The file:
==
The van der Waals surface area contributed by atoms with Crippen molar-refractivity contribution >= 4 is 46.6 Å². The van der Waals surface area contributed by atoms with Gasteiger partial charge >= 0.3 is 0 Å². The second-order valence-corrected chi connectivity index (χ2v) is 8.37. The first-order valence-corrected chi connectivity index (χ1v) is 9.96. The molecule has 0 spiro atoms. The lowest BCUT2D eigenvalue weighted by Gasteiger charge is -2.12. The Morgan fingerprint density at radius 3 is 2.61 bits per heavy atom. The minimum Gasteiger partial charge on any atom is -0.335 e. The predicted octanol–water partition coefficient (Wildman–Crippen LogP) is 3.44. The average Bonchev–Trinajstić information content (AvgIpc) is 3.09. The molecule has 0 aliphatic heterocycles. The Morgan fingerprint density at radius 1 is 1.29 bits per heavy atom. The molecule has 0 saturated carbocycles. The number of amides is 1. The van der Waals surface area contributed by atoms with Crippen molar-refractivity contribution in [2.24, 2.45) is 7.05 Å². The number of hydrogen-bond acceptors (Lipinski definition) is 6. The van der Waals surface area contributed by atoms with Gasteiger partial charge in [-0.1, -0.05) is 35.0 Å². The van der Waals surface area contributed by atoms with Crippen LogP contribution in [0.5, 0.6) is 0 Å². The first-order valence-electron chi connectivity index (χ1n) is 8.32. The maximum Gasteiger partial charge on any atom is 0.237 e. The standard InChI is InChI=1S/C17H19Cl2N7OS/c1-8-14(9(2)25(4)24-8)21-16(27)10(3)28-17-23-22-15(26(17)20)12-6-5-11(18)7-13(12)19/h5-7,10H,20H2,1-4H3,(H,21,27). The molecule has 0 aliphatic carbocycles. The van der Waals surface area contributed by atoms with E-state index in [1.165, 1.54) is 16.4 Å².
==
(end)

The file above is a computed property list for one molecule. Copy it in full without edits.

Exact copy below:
The van der Waals surface area contributed by atoms with Crippen molar-refractivity contribution >= 4 is 46.6 Å². The van der Waals surface area contributed by atoms with Gasteiger partial charge >= 0.3 is 0 Å². The second-order valence-corrected chi connectivity index (χ2v) is 8.37. The first-order valence-corrected chi connectivity index (χ1v) is 9.96. The molecule has 0 spiro atoms. The lowest BCUT2D eigenvalue weighted by Gasteiger charge is -2.12. The Morgan fingerprint density at radius 3 is 2.61 bits per heavy atom. The minimum Gasteiger partial charge on any atom is -0.335 e. The predicted octanol–water partition coefficient (Wildman–Crippen LogP) is 3.44. The average Bonchev–Trinajstić information content (AvgIpc) is 3.09. The molecule has 0 aliphatic heterocycles. The Morgan fingerprint density at radius 1 is 1.29 bits per heavy atom. The molecule has 0 saturated carbocycles. The number of amides is 1. The van der Waals surface area contributed by atoms with Crippen molar-refractivity contribution in [2.24, 2.45) is 7.05 Å². The number of hydrogen-bond acceptors (Lipinski definition) is 6. The van der Waals surface area contributed by atoms with Gasteiger partial charge in [-0.1, -0.05) is 35.0 Å². The van der Waals surface area contributed by atoms with Crippen LogP contribution in [0.5, 0.6) is 0 Å². The first-order valence-electron chi connectivity index (χ1n) is 8.32. The maximum Gasteiger partial charge on any atom is 0.237 e. The standard InChI is InChI=1S/C17H19Cl2N7OS/c1-8-14(9(2)25(4)24-8)21-16(27)10(3)28-17-23-22-15(26(17)20)12-6-5-11(18)7-13(12)19/h5-7,10H,20H2,1-4H3,(H,21,27). The molecule has 0 aliphatic carbocycles. The van der Waals surface area contributed by atoms with E-state index in [1.165, 1.54) is 16.4 Å².